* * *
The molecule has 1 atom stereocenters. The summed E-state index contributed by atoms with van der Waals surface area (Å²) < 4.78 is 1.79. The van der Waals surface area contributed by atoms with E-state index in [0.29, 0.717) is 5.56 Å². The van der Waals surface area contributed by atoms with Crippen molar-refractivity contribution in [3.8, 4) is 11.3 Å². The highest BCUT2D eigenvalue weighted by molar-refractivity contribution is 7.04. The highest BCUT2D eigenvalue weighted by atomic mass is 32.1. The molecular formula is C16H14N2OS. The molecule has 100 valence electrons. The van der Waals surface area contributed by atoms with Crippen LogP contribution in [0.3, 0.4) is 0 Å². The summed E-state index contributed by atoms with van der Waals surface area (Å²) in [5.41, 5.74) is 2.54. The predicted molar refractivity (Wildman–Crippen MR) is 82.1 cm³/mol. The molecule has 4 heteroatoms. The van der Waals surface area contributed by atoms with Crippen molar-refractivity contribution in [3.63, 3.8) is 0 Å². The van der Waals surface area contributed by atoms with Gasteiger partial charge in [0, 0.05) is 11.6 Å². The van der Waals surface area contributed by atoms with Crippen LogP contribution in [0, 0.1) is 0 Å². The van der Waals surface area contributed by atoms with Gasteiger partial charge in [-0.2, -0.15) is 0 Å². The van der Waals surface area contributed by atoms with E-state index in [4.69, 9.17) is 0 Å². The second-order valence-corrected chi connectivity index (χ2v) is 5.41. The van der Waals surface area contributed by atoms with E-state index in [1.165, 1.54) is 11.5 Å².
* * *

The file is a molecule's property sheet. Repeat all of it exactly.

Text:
The molecule has 1 atom stereocenters. The summed E-state index contributed by atoms with van der Waals surface area (Å²) < 4.78 is 1.79. The van der Waals surface area contributed by atoms with E-state index in [0.29, 0.717) is 5.56 Å². The van der Waals surface area contributed by atoms with Crippen molar-refractivity contribution in [3.8, 4) is 11.3 Å². The highest BCUT2D eigenvalue weighted by molar-refractivity contribution is 7.04. The highest BCUT2D eigenvalue weighted by atomic mass is 32.1. The molecular formula is C16H14N2OS. The molecule has 100 valence electrons. The van der Waals surface area contributed by atoms with Crippen LogP contribution in [0.3, 0.4) is 0 Å². The summed E-state index contributed by atoms with van der Waals surface area (Å²) in [5.41, 5.74) is 2.54. The predicted molar refractivity (Wildman–Crippen MR) is 82.1 cm³/mol. The molecule has 4 heteroatoms. The van der Waals surface area contributed by atoms with Crippen molar-refractivity contribution in [3.63, 3.8) is 0 Å². The van der Waals surface area contributed by atoms with Gasteiger partial charge in [0, 0.05) is 11.6 Å². The van der Waals surface area contributed by atoms with Crippen LogP contribution in [0, 0.1) is 0 Å². The van der Waals surface area contributed by atoms with Gasteiger partial charge in [-0.2, -0.15) is 0 Å². The van der Waals surface area contributed by atoms with E-state index in [4.69, 9.17) is 0 Å². The second-order valence-corrected chi connectivity index (χ2v) is 5.41. The van der Waals surface area contributed by atoms with E-state index in [1.165, 1.54) is 11.5 Å².